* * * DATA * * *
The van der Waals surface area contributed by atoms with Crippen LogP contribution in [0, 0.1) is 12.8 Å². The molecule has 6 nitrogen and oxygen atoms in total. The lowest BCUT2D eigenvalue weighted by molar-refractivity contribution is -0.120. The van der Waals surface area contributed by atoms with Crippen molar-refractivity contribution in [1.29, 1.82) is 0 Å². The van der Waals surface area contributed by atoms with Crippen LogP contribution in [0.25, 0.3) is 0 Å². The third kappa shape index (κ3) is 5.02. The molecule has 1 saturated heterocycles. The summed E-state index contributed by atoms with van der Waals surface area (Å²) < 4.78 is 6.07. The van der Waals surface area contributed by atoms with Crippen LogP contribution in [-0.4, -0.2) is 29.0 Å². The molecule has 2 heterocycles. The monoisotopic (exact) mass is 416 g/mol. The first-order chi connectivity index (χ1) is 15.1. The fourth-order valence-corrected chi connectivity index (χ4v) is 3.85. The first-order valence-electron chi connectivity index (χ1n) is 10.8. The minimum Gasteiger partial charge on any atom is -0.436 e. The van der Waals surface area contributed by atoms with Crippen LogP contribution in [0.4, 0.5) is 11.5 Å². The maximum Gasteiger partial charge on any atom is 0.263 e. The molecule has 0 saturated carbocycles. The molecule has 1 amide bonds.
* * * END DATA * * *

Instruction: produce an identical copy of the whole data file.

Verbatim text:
The van der Waals surface area contributed by atoms with Crippen LogP contribution in [0, 0.1) is 12.8 Å². The molecule has 6 nitrogen and oxygen atoms in total. The lowest BCUT2D eigenvalue weighted by molar-refractivity contribution is -0.120. The van der Waals surface area contributed by atoms with Crippen molar-refractivity contribution in [1.29, 1.82) is 0 Å². The van der Waals surface area contributed by atoms with Crippen LogP contribution in [0.25, 0.3) is 0 Å². The third kappa shape index (κ3) is 5.02. The molecule has 1 saturated heterocycles. The summed E-state index contributed by atoms with van der Waals surface area (Å²) < 4.78 is 6.07. The van der Waals surface area contributed by atoms with Crippen LogP contribution in [-0.4, -0.2) is 29.0 Å². The molecule has 2 heterocycles. The monoisotopic (exact) mass is 416 g/mol. The first-order chi connectivity index (χ1) is 15.1. The fourth-order valence-corrected chi connectivity index (χ4v) is 3.85. The first-order valence-electron chi connectivity index (χ1n) is 10.8. The minimum Gasteiger partial charge on any atom is -0.436 e. The van der Waals surface area contributed by atoms with Crippen LogP contribution in [0.4, 0.5) is 11.5 Å². The maximum Gasteiger partial charge on any atom is 0.263 e. The molecule has 0 saturated carbocycles. The molecule has 1 amide bonds.